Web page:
Cheaper staples help inflation fall

Households up and down the country will welcome the easing of shop price inflation in June, says the British Retail Consortium (BCR).

According to the latest BRC-NielsenIQ Shop Price Index for June 2023, Shop Price annual inflation decelerated to 8.4%, down from 9.0% in May. This is below the 3-month average rate of 8.7%.

Food inflation decelerated to 14.6% in June, down from 15.4% in May. This is below the 3-month average rate of 15.2% and is the second consecutive deceleration in the food category.

Non-Food inflation decelerated to 5.4% in June, down from 5.8% in May. This is below the 3-month average rate of 5.6%.

Helen Dickinson, OBE, Chief Executive of the British Retail Consortium, said: “Food inflation slowed for the second consecutive month, particularly for fresh products, as retailers cut the price of many staples including milk, cheese and eggs. Clothing and electrical goods also saw falling prices, helping customers to pick up a bargain ahead of the summer holidays.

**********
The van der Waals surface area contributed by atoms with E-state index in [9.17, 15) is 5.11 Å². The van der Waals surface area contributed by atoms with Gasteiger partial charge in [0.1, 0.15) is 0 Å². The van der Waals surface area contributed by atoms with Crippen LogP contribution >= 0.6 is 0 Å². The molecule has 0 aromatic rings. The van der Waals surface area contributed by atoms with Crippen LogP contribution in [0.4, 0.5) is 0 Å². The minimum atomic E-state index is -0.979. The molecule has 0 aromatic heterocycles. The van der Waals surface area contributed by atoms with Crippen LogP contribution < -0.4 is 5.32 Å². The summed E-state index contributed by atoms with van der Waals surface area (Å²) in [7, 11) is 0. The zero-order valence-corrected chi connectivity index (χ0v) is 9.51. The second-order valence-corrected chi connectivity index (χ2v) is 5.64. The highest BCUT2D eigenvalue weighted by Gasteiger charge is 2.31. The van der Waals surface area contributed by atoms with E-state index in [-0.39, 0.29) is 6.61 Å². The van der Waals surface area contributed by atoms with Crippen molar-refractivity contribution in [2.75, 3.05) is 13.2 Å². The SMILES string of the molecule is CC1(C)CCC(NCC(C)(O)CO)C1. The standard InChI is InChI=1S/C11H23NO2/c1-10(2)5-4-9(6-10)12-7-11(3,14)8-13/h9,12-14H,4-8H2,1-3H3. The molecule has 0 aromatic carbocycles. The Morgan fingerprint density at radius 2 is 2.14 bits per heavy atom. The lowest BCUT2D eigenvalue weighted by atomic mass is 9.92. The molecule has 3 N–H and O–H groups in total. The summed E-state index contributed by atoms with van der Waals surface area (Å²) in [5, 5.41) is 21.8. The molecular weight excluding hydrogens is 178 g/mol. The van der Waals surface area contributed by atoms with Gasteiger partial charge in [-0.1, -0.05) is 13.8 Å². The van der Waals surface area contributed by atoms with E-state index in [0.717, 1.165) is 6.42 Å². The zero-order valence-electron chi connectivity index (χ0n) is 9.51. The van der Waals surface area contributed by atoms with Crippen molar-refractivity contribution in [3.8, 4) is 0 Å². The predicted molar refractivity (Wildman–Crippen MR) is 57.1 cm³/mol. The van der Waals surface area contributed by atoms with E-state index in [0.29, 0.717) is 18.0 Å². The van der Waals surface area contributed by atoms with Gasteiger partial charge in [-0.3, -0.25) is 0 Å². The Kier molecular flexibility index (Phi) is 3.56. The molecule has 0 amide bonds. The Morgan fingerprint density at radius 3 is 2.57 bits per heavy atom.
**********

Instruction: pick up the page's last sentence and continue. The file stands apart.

“If the current situation continues, food inflation should drop to single digits later this year. However, it is imperative that Government does not hamper this progress by introducing costly new policies. Reforms to the packaging Levy (Extended Producer Responsibility) and a new deposit return scheme, could create an additional £4bn burden on retailers and their customers. Along with a rise in business rates, and the introduction of border controls in October, these policies could hinder the Government’s efforts to combat inflation.”

Mike Watkins, Head of Retailer and Business Insight, NielsenIQ, said: “Whilst prices are still higher than a year ago, the slowdown in food inflation is welcome news for shoppers, helped by supermarkets lowering prices of some staple goods. And if global supply chain costs continue to fall, we may now be past the peak of price increases. However, with most households needing to save money, purchasing behaviour for the rest of this year is still likely to shift towards essential needs with discretionary consumption being deprioritised or delayed.”

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